Monday, December 09, 2013

Naked bodies and mind perception.

Numerous studies have found that viewing people’s bodies, as opposed to their faces, makes us judge them as less intelligent, ambitious, likable, and competent. Kurt Gray, Paul Bloom, and collaborators have published a neat study in The Journal of Personality and Social Psychology that shows further than naked bodies are viewed as having less purposeful agency, but stronger feelings and emotional responses They obtained this result by questioning subjects who were shown pictures of 30 porn stars, with each star represented in an identical pose in two photographs, one naked and the other fully dressed. (Simply revealing more flesh by something as simple as taking off a sweater also could change the way a mind was perceived.)  Here is their abstract:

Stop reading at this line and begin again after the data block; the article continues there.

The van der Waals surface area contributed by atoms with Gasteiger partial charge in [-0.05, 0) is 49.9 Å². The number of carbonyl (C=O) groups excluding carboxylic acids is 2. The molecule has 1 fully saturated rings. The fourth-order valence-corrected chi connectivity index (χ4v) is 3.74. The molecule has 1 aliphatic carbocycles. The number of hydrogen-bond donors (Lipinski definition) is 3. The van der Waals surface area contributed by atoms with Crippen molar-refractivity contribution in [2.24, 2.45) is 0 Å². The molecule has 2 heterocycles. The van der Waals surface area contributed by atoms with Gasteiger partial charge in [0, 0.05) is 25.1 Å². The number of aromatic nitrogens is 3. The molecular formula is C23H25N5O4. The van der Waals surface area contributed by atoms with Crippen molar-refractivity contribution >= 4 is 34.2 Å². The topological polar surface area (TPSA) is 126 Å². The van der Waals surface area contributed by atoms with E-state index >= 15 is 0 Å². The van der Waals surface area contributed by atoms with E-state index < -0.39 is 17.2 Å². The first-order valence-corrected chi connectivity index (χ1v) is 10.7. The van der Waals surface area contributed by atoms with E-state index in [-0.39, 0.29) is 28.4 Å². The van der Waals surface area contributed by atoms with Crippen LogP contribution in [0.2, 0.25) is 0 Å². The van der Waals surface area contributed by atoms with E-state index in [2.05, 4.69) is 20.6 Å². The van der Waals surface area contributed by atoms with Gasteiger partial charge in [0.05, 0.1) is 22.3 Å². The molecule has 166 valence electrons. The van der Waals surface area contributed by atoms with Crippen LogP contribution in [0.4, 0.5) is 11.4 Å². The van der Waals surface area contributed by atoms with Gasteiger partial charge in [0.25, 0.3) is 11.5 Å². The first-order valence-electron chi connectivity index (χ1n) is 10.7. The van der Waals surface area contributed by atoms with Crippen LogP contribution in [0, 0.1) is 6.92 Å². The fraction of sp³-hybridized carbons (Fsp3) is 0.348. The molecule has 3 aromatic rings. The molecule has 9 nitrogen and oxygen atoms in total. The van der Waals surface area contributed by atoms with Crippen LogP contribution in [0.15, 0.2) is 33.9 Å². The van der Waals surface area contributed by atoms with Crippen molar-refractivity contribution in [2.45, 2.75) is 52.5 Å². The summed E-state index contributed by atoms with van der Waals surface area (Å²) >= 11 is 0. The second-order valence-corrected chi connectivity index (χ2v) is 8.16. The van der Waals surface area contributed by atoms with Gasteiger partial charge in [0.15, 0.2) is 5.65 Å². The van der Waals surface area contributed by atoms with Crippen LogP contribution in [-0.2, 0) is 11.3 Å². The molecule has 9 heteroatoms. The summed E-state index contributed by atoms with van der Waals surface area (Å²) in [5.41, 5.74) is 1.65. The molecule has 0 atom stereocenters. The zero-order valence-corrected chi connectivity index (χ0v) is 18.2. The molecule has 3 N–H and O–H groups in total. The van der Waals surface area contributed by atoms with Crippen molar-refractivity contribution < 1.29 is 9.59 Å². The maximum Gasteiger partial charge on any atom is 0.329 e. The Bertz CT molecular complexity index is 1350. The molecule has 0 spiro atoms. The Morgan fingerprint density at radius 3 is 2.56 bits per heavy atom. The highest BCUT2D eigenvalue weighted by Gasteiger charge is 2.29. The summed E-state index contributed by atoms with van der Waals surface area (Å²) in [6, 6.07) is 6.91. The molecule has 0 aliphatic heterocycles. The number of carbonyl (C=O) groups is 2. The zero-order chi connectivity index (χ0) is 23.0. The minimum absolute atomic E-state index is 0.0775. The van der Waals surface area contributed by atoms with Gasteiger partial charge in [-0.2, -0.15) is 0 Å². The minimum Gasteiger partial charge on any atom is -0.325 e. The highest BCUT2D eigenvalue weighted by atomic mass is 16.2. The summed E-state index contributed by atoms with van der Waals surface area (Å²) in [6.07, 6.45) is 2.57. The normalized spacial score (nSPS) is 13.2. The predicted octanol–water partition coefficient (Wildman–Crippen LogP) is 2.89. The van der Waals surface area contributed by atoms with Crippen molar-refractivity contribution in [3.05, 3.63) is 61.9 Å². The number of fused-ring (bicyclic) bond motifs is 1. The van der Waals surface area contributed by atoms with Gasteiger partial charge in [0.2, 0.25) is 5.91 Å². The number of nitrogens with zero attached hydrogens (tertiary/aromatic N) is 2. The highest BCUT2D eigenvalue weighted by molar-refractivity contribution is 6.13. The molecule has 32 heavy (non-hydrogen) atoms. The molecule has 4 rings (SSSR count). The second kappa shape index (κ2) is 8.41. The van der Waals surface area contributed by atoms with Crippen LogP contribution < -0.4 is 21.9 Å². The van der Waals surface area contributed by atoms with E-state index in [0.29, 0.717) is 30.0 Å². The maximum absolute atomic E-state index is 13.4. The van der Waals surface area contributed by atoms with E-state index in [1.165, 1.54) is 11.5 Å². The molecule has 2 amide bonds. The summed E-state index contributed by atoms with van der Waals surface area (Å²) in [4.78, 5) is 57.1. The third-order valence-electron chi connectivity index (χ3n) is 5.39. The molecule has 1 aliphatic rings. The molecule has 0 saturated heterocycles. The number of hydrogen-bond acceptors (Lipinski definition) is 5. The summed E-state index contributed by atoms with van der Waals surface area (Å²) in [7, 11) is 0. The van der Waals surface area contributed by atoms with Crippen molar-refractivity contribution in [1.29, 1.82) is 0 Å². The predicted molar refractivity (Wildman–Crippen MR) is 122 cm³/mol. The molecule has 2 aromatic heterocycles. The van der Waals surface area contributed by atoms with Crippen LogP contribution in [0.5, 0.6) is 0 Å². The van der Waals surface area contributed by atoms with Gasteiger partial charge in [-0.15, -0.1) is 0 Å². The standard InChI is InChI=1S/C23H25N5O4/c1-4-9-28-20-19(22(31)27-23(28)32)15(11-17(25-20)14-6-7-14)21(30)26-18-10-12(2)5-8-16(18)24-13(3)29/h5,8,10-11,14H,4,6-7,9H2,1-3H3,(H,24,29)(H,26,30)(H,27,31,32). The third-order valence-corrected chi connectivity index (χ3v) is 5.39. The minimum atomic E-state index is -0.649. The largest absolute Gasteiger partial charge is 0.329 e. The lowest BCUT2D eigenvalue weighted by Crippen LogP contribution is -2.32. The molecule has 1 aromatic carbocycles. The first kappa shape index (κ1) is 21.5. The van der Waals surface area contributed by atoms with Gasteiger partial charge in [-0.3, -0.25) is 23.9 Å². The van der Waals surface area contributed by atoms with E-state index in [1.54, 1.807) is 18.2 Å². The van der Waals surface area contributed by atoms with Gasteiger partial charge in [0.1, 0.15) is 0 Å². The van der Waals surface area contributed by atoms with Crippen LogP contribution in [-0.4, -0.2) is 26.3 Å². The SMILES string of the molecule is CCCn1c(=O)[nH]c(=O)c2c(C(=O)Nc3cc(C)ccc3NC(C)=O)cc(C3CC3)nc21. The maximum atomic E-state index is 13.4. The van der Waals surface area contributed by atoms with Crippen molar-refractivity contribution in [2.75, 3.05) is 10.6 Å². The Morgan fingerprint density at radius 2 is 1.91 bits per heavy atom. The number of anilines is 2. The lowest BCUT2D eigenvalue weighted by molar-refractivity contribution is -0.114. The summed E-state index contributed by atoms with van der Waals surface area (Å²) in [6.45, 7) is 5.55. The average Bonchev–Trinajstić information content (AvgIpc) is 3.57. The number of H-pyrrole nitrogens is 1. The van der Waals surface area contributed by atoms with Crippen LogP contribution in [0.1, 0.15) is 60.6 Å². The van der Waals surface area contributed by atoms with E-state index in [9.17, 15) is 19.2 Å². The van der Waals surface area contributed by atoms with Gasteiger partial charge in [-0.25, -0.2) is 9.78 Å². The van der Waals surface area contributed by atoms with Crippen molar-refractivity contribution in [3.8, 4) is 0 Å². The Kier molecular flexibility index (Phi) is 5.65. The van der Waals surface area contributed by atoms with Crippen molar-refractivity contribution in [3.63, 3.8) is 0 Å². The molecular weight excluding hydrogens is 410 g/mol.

According to models of objectification, viewing someone as a body induces de-mentalization, stripping away their psychological traits. Here evidence is presented for an alternative account, where a body focus does not diminish the attribution of all mental capacities but, instead, leads perceivers to infer a different kind of mind. Drawing on the distinction in mind perception between agency and experience, it is found that focusing on someone's body reduces perceptions of agency (self-control and action) but increases perceptions of experience (emotion and sensation). These effects were found when comparing targets represented by both revealing versus nonrevealing pictures (Experiments 1, 3, and 4) or by simply directing attention toward physical characteristics (Experiment 2). The effect of a body focus on mind perception also influenced moral intuitions, with those represented as a body seen to be less morally responsible (i.e., lesser moral agents) but more sensitive to harm (i.e., greater moral patients; Experiments 5 and 6). These effects suggest that a body focus does not cause objectification per se but, instead, leads to a redistribution of perceived mind.